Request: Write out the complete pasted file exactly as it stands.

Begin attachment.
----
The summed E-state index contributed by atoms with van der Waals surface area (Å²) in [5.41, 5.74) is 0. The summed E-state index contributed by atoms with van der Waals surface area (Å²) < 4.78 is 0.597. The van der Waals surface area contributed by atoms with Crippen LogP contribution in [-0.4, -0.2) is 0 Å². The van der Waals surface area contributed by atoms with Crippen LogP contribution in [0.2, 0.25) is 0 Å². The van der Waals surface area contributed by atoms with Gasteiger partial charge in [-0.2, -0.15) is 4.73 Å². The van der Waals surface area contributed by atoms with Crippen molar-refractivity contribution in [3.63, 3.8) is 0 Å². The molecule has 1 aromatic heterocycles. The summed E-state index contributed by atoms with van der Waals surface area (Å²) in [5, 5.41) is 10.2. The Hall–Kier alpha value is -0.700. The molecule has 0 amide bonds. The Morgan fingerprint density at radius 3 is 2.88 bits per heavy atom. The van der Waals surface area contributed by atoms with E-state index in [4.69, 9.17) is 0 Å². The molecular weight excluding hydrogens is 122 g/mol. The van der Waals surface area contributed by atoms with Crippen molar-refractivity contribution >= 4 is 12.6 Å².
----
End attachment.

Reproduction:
The summed E-state index contributed by atoms with van der Waals surface area (Å²) in [5.41, 5.74) is 0. The summed E-state index contributed by atoms with van der Waals surface area (Å²) < 4.78 is 0.597. The van der Waals surface area contributed by atoms with Crippen LogP contribution in [-0.4, -0.2) is 0 Å². The van der Waals surface area contributed by atoms with Crippen LogP contribution in [0.2, 0.25) is 0 Å². The van der Waals surface area contributed by atoms with Gasteiger partial charge in [-0.2, -0.15) is 4.73 Å². The van der Waals surface area contributed by atoms with Crippen molar-refractivity contribution in [3.63, 3.8) is 0 Å². The molecule has 1 aromatic heterocycles. The summed E-state index contributed by atoms with van der Waals surface area (Å²) in [5, 5.41) is 10.2. The Hall–Kier alpha value is -0.700. The molecule has 0 amide bonds. The Morgan fingerprint density at radius 3 is 2.88 bits per heavy atom. The van der Waals surface area contributed by atoms with E-state index in [4.69, 9.17) is 0 Å². The molecular weight excluding hydrogens is 122 g/mol. The van der Waals surface area contributed by atoms with Crippen molar-refractivity contribution >= 4 is 12.6 Å².